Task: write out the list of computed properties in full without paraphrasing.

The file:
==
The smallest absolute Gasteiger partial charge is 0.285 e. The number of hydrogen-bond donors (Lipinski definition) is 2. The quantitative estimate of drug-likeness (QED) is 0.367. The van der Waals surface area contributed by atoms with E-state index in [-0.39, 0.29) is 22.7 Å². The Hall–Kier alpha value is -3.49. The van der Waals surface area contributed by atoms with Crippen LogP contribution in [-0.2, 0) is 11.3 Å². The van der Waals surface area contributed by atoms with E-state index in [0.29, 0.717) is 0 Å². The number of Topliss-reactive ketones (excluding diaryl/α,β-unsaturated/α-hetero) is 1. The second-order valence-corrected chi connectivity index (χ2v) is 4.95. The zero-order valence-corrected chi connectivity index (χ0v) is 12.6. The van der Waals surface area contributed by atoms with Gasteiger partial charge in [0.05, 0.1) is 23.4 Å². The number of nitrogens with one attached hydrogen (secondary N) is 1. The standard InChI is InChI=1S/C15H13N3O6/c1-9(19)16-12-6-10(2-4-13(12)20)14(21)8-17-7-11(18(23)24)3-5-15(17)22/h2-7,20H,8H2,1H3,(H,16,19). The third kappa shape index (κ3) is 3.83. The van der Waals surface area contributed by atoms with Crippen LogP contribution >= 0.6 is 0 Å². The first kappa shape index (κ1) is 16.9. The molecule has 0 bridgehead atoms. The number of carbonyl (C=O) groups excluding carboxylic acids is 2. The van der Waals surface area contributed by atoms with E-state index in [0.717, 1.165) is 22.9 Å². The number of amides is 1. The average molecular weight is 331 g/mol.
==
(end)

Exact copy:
The smallest absolute Gasteiger partial charge is 0.285 e. The number of hydrogen-bond donors (Lipinski definition) is 2. The quantitative estimate of drug-likeness (QED) is 0.367. The van der Waals surface area contributed by atoms with E-state index in [-0.39, 0.29) is 22.7 Å². The Hall–Kier alpha value is -3.49. The van der Waals surface area contributed by atoms with Crippen LogP contribution in [-0.2, 0) is 11.3 Å². The van der Waals surface area contributed by atoms with E-state index in [0.29, 0.717) is 0 Å². The number of Topliss-reactive ketones (excluding diaryl/α,β-unsaturated/α-hetero) is 1. The second-order valence-corrected chi connectivity index (χ2v) is 4.95. The zero-order valence-corrected chi connectivity index (χ0v) is 12.6. The van der Waals surface area contributed by atoms with Gasteiger partial charge in [0.05, 0.1) is 23.4 Å². The number of nitrogens with one attached hydrogen (secondary N) is 1. The standard InChI is InChI=1S/C15H13N3O6/c1-9(19)16-12-6-10(2-4-13(12)20)14(21)8-17-7-11(18(23)24)3-5-15(17)22/h2-7,20H,8H2,1H3,(H,16,19). The third kappa shape index (κ3) is 3.83. The van der Waals surface area contributed by atoms with Crippen LogP contribution >= 0.6 is 0 Å². The first kappa shape index (κ1) is 16.9. The molecule has 0 bridgehead atoms. The number of carbonyl (C=O) groups excluding carboxylic acids is 2. The van der Waals surface area contributed by atoms with E-state index in [0.717, 1.165) is 22.9 Å². The number of amides is 1. The average molecular weight is 331 g/mol.